British Freewomen

British Freewomen : Their Historical Privilege

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Charlotte Carmichael Stopes (1841-1929) was a British scholar, a prolific writer and supporter of feminist causes. After becoming the first women to gain a Certificate of Arts in Scotland, Stopes published widely on Shakespeare and social reform, receiving an award from the British Academy in 1916 for her contributions to Shakespearian literary research. This volume, now reissued from the 1907 third edition, was first published in 1894. It contains Stopes' investigation into the history of British women's legal and civic rights. Through an analysis of state papers, parliamentary records and scholarly works on legal history, Stopes provides numerous historical examples of women holding extensive constitutional and legal rights, which are arranged according to the holder's social status. This pioneering feminist history became a key text used by women's suffrage activists to justify their position. For more information on this author, see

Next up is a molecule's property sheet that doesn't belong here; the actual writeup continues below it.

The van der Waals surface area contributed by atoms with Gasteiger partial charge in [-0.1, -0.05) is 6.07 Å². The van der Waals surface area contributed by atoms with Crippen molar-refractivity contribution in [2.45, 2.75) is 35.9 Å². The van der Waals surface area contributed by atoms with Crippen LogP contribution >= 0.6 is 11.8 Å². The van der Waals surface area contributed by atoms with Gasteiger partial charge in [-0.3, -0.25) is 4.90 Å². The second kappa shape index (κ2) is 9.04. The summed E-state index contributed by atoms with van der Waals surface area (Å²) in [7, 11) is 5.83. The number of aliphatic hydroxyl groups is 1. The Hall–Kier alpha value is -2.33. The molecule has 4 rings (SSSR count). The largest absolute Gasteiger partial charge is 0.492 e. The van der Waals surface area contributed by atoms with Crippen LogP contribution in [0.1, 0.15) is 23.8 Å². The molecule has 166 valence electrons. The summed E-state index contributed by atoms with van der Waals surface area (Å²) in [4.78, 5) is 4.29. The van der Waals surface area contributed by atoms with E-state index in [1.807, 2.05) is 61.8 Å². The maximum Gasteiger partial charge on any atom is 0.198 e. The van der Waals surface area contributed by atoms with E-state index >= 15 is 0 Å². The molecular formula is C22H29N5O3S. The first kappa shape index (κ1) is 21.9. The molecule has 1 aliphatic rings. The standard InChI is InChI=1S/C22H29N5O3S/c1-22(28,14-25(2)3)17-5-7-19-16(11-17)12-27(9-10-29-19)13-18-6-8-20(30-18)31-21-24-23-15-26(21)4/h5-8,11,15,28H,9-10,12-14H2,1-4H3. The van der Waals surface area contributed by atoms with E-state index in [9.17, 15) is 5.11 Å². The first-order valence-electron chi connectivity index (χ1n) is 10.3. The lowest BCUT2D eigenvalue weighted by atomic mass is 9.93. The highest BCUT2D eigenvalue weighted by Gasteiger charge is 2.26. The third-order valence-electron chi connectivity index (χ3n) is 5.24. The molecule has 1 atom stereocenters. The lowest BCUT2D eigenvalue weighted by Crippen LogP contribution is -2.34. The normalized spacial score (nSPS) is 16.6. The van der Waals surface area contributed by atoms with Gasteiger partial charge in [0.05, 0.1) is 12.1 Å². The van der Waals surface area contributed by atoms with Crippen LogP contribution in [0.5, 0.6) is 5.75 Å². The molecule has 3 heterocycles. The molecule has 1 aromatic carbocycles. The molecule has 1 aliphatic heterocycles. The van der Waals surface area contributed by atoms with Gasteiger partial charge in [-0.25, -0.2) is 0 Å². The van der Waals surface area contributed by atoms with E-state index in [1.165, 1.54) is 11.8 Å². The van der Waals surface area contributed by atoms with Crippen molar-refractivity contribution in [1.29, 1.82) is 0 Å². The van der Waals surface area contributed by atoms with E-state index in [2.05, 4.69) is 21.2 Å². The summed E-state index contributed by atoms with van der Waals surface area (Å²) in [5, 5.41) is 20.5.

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Product details

  • Paperback | 262 pages
  • 140 x 216 x 15mm | 340g
  • Cambridge, United Kingdom
  • English
  • Worked examples or Exercises
  • 1108021964
  • 9781108021968

Table of contents

Preface; 1. Ancient history and British women; 2. The modern bases of privilege; 3. Royal women; 4. Noblewomen; 5. County women; 6. Freewomen; 7. The long ebb; 8. The turn of the tide; 9. Other women; 10. Conclusion; Index.
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